Laveni saw a car advertised for sale on Facebook and contacted the car dealer. The car dealer said they could help Laveni arrange finance to pay for the car.
The car dealer gathered information about Laveni’s income and expenses. The lender assessed Laveni’s application and were satisfied that she had a budget surplus of $385.63 a week. The car dealer offered Laveni a car costing $12,000 with weekly payments of $111. The dealer offered to drive the car to Laveni’s home, in a remote part of New Zealand.
The car dealer arrived at Laveni’s home at 5am and asked Laveni to drive him back to the nearest airport, four hours drive away. Laveni agreed and while they were in the airport carpark the car dealer asked Laveni to sign the loan agreement. Laveni had left her glasses at home and could not read the fine print but felt she had no option but to sign the agreement.
The following day Laveni took a closer look at the car and was not satisfied that it was in good condition. A week or so later Laveni went into the Citizen’s Advice Bureau (CAB) when she was in town. She asked the CAB worker to read the loan agreement and discovered the lender had charged her for the installation of an immobiliser device. An immobiliser device allows the lender to prevent the borrower from driving the car if the loan is in default. When the CAB worker explained what the immobiliser was, Laveni said that she did not agree to the installation of the immobiliser.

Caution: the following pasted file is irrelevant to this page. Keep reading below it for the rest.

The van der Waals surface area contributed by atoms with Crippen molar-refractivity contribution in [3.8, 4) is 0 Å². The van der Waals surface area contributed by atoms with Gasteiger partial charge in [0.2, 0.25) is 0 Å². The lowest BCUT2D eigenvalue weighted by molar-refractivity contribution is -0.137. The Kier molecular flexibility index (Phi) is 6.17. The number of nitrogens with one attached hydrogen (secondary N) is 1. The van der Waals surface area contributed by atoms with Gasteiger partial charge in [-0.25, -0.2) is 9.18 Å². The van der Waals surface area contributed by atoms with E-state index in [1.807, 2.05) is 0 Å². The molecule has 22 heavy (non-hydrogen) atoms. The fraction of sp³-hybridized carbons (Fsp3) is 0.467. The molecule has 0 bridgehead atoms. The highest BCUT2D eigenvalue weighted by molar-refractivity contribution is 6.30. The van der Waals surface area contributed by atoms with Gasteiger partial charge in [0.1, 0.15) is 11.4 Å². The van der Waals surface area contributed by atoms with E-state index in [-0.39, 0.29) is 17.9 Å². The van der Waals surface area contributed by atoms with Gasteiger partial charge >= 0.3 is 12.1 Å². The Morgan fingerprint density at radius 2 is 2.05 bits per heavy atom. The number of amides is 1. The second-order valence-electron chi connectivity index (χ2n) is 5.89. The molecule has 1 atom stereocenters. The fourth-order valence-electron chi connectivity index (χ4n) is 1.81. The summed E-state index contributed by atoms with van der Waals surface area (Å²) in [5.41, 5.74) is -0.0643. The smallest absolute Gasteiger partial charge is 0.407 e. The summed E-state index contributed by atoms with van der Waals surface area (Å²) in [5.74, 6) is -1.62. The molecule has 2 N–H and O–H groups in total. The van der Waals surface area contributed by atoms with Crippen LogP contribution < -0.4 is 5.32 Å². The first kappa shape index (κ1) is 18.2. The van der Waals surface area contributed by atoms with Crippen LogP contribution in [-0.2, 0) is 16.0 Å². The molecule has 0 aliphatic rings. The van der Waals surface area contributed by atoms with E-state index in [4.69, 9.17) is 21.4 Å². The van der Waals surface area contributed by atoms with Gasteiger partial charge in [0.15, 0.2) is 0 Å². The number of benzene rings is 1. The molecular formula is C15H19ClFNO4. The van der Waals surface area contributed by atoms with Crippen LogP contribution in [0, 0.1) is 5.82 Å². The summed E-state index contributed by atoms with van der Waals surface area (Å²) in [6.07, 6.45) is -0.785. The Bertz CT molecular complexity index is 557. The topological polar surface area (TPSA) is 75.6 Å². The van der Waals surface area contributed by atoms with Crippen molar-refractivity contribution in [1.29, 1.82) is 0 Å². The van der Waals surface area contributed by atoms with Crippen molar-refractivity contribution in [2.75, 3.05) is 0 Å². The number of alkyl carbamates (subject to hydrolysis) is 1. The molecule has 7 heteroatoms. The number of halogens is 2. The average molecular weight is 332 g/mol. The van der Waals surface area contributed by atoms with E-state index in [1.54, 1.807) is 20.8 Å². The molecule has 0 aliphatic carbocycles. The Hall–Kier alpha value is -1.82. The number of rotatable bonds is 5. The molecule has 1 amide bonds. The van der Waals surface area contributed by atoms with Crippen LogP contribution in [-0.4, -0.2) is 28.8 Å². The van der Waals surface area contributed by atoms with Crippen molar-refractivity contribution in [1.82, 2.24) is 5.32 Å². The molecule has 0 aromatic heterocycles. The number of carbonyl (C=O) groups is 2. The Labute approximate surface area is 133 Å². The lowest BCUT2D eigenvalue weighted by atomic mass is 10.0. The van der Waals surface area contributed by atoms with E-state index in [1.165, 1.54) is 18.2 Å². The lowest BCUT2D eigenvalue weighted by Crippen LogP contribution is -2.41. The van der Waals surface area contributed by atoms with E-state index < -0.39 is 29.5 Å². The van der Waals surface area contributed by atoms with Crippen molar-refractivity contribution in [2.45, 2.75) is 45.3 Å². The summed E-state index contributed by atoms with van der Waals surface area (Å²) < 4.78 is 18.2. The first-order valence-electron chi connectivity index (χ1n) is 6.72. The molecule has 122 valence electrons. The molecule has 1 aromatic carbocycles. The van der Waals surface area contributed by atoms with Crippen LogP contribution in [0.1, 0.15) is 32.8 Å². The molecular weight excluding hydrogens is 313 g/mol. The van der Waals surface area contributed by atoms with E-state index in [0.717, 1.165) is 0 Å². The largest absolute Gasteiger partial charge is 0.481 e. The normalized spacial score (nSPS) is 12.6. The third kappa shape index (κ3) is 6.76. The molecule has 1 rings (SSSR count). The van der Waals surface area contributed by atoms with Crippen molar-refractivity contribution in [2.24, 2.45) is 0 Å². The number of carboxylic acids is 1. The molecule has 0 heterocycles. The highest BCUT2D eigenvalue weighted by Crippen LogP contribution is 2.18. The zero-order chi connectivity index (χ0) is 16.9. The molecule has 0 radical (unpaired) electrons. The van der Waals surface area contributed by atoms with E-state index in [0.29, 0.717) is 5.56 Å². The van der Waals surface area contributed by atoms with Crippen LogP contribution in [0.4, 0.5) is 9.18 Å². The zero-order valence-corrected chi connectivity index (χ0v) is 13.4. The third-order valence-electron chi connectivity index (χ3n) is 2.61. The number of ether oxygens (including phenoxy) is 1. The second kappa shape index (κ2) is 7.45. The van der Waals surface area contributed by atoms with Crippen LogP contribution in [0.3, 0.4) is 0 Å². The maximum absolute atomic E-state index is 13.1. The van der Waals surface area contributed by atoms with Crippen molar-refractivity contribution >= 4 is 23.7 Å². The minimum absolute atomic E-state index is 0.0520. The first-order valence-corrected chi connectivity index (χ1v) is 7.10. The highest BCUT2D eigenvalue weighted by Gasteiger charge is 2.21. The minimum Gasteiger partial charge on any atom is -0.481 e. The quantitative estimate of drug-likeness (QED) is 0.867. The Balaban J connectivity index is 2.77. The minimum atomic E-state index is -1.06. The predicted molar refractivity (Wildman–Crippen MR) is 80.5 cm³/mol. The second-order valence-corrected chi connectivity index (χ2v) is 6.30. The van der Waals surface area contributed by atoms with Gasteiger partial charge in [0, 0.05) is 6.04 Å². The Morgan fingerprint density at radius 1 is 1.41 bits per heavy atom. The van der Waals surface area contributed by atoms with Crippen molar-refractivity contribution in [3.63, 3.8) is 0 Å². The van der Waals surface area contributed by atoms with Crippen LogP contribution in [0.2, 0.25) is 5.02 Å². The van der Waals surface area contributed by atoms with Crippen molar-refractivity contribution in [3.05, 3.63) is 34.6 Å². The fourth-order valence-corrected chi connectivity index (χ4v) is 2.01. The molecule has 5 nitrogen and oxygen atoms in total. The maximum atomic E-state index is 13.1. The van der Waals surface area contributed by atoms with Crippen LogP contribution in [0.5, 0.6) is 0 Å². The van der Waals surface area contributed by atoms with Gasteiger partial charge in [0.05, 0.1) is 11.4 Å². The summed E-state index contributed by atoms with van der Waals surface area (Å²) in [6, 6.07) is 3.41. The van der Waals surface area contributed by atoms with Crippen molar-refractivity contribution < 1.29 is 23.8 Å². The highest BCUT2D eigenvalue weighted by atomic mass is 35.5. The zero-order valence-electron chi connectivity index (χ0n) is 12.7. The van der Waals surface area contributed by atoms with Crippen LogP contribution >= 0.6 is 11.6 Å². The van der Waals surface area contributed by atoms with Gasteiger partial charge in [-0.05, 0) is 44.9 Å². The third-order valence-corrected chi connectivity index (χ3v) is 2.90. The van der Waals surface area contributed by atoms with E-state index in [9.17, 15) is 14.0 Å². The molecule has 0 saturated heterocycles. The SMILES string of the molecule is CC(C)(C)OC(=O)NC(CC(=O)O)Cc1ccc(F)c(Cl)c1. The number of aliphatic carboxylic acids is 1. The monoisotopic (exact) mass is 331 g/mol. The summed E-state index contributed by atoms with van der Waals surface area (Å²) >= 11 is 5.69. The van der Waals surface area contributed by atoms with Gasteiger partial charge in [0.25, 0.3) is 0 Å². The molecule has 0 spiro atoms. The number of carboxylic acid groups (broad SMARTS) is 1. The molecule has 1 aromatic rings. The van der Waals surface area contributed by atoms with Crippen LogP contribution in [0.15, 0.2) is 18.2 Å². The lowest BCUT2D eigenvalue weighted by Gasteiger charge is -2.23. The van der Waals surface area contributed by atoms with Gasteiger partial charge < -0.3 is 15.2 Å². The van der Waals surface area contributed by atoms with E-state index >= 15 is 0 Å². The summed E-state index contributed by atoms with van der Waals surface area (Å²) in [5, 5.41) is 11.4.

Laveni complained to the lender that the car was not in good condition and that she did not agree to the immobiliser being installed. Laveni said she felt pressured into signing the loan agreement because she was at the airport with no way to get back home. Although Laveni agreed that she wanted to buy the car, she said she did not agree to pay for the immobiliser.
The lender said that the condition of the car was not their problem, and Laveni should complain to the car dealer. The lender also said Laveni agreed to have an immobiliser in the car when she signed the loan agreement.
Laveni did not accept the lender’s response and complained to FSCL.
We agreed that Laveni’s concerns about the quality of the car were not the lender’s responsibility. We suggested Laveni contact the Motor Vehicle Disputes Tribunal about this part of her complaint.
However, we were concerned about Laveni signing the loan agreement in the airport carpark. Under the Credit Contracts and Consumer Finance Act 2003 the lender is obliged to assist Laveni to make an informed decision about whether or not to enter into the agreement and be reasonably aware of the full implications of entering into the agreement.
We were concerned the car dealer:
- sold Laveni the car without giving her the opportunity to inspect it
- arrived at Laveni’s home at 5am
- immediately asked Laveni to drive him the four hours to the nearest airport
- asked Laveni to sign the loan agreement in the car at the airport.
It was our view that, when the lender learned of these circumstances, they should have been concerned that the car dealer, their agent, might not have met their obligations to make sure Laveni was making an informed decision and understood the implications of signing the loan agreement.
We suggested, and Laveni and the lender agreed, that the lender should refund the dealer’s fee and the cost of installing and monitoring the immobiliser device, amounting to a refund of $850. The complaint was settled,
Insights for participants
Car dealers sometimes act as the lender’s agent when assisting the borrower to apply for a loan to buy a car, and the lender is responsible if the car dealer does not meet the responsible lending obligations in the Credit Contracts and Consumer Finance Act 2003.